In 1934 Hemer became a garrison town. In January 1934 it was decided to build three barracks in neighboring Iserlohn, which however was unable also to provide enough free land for a training area. At a meeting in June, land around the village of Apricke was selected, of which 3 km² was bought by the state in autumn of the same year. The hospital was also inspected and later acquired as a military hospital. This was very welcome to Hemer, as the hospital had turned out to be far too big and too expensive for the Amt, and in this way it was possible later to build a new smaller hospital.
In December 1934 temporary barracks for one battalion were also built in Hemer. On October 30, 1936 an official garrison contract between Hemer and the state was signed, which included the building of permanent barracks. Construction was still unfinished when World War II started in 1939, but was then rushed through and the buildings were reassigned as a prisoner of war camp, the Stalag VI-A.
The first Polish POWs arrived in October 1939, and had to sleep on the floor as the beds were still not finished. Inadequate equipment remained a problem throughout the whole of the war, both because the material was needed at the front, and also because the camp was permanently overpopulated. At first the inmates were mostly from Poland and France, but after the beginning of the war with the Soviet Union in 1941 Soviet POWs quickly became the majority.
It is estimated that during the six years of the war more than 200,000 inmates were held in the camp. Those who were capable of forced labour usually lived near their places of work, so the main camp was in a sense a "dying camp" for those who fell ill because of the bad living conditions and the hard labour. At an unconfirmed estimate, about 24,000 POWs were buried in Hemer. The fictional film Hart's War is set in the camp in early 1945.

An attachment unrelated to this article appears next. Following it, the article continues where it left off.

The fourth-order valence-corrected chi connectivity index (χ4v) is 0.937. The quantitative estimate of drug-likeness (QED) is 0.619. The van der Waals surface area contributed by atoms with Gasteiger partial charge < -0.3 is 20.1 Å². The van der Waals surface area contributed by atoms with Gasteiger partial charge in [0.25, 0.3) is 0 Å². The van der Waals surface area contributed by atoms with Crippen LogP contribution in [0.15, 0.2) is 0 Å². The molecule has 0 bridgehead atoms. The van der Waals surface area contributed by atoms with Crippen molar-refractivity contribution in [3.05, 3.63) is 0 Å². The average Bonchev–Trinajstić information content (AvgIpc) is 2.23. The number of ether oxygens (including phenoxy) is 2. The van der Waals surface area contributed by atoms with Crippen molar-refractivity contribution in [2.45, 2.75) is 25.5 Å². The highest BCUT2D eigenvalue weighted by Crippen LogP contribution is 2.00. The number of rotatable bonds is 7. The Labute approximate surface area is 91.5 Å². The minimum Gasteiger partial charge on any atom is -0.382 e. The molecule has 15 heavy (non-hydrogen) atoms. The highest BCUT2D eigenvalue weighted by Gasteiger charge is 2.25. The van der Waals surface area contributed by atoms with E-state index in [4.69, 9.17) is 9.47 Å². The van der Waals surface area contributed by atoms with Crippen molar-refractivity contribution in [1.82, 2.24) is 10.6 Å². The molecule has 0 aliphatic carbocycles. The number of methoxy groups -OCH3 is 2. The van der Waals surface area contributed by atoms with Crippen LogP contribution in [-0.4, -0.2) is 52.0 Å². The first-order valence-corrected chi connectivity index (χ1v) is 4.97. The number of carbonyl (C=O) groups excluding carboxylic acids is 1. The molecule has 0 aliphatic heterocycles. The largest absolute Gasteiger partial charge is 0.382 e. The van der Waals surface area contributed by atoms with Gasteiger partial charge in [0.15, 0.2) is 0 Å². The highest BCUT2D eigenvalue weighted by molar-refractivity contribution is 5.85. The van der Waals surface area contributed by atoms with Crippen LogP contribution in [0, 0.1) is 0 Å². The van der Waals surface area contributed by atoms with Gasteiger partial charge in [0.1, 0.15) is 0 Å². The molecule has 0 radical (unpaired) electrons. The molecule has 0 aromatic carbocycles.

After the war the barracks of the Stalag, renamed to Camp Roosevelt were at first used as a camp for detaining Nazi prisoners. In 1947, it was renamed Casernes Ardennes and were used by the Belgian army till 1955. After the establishment of the German Bundeswehr the barracks became home of a tank battalion in 1957. Originally simply named after its location on the Jüberg hill, it received its final name, Blücher-Kaserne, in 1964.
In 1953 Canadian troops moved into newly built barracks in Deilinghofen (Forts Macleod and Prince of Wales) as well as two former German barrack complexes in Iserlohn (Forts QuèAppelle and Beausejour). Canadian soldiers and their families resided in two separate locations in Hemer. The main location centered around Berliner Strasse where the school and community center were located. The secondary location centered around Bredde Strasse, the site that was formerly used by the Belgians. In 1970 the Canadian military was transferred to bases in the Black Forest Region (Baden-Baden and Lahr) and most of the former Canadian holdings, including Married Quarters in Hemer, were taken over by British military. In 1994 the British left and the Deilinghofen barracks were converted to civil use with the barracks in Iserlohn either transferred back to the Bundeswehr or also converted to civil use.
Due to the changing duties of the Bundeswehr, tanks are not needed as much as they were during the Cold War. The closure of the barracks was announced in 2004, and on January 23, 2007 the last soldiers left Hemer, 50 years after the Bundeswehr moved into the barracks.
Communal reform of 1975
With the reorganization of the districts and municipalities in 1974 the Amt was dissolved. Evingsen had already become part of Altena in 1969. In 1974 Kesbern became part of Iserlohn, while the other municipalities of Becke, Deilinghofen, Frönsberg and Ihmert were added to the town of Hemer.
Municipalities as of 1904
- Becke - consisting of the settlements (Wohnplätze) Brelen, Edelburg, Höcklingsen, Mesterscheid, Oese, Urbecke. Area 5.50 km² (2.12 mi²), population 501.
- Brockhausen - Apricke, Bäingsen, Brockhausen, Grevenborn, im Hagen, Hönnetal, Klusenstein, Riemke. Area 9.29 km² (3.59 mi²), population 526.
- Calle - Bilveringsen, Bredenbruch, zur Calle, Düingsen, Franzberg, Griesenbrauck, Magney, Schleddenhof, Wermingsen. Area 8.59 km² (3.32 mi²), population 900.
- Deilinghofen - Bautenheide, Deilinghofen, Habichtseil, Hembecke, Hohenstein, Langenbruch, Nierungsen. Area 9.68 km² (3.74 mi²), population 1124.
- Evingsen - Evingsen, Giebel, Heide, Heidermühle, Heidersiepen, Hüingsen, auf der Hütte, Kohlberg, Löttringsen, Löttringserhahn, Nettenscheid, Rüssenberg, Schwarzpaul, Springen, Stodt, Tüssenberg. Area 6.97 km² (2.69 mi²), population 1049.